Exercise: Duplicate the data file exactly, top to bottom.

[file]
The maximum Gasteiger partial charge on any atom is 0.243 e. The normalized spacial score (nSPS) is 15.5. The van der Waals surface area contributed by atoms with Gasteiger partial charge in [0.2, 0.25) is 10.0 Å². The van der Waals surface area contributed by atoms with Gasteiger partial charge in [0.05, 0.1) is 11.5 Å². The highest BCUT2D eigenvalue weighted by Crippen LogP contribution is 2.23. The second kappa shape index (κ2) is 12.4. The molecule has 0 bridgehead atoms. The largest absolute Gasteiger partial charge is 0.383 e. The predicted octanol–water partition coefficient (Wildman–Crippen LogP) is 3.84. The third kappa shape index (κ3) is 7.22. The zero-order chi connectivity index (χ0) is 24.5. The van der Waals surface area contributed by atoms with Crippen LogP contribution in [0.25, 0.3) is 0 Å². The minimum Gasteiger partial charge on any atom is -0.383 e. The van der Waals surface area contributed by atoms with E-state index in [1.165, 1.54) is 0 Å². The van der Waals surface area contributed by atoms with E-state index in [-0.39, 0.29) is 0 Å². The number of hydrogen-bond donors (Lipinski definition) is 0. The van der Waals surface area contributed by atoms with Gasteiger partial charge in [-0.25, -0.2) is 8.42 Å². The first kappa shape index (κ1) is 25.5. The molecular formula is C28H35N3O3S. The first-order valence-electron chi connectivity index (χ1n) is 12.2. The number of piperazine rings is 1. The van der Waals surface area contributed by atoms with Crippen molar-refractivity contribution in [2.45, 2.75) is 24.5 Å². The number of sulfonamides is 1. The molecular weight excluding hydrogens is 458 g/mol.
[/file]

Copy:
The maximum Gasteiger partial charge on any atom is 0.243 e. The normalized spacial score (nSPS) is 15.5. The van der Waals surface area contributed by atoms with Gasteiger partial charge in [0.2, 0.25) is 10.0 Å². The van der Waals surface area contributed by atoms with Gasteiger partial charge in [0.05, 0.1) is 11.5 Å². The highest BCUT2D eigenvalue weighted by Crippen LogP contribution is 2.23. The second kappa shape index (κ2) is 12.4. The molecule has 0 bridgehead atoms. The largest absolute Gasteiger partial charge is 0.383 e. The predicted octanol–water partition coefficient (Wildman–Crippen LogP) is 3.84. The third kappa shape index (κ3) is 7.22. The zero-order chi connectivity index (χ0) is 24.5. The van der Waals surface area contributed by atoms with Crippen LogP contribution in [0.25, 0.3) is 0 Å². The minimum Gasteiger partial charge on any atom is -0.383 e. The van der Waals surface area contributed by atoms with E-state index in [1.165, 1.54) is 0 Å². The van der Waals surface area contributed by atoms with E-state index in [-0.39, 0.29) is 0 Å². The number of hydrogen-bond donors (Lipinski definition) is 0. The van der Waals surface area contributed by atoms with Gasteiger partial charge in [-0.25, -0.2) is 8.42 Å². The first kappa shape index (κ1) is 25.5. The molecular formula is C28H35N3O3S. The first-order valence-electron chi connectivity index (χ1n) is 12.2. The number of piperazine rings is 1. The van der Waals surface area contributed by atoms with Crippen molar-refractivity contribution in [2.45, 2.75) is 24.5 Å². The number of sulfonamides is 1. The molecular weight excluding hydrogens is 458 g/mol.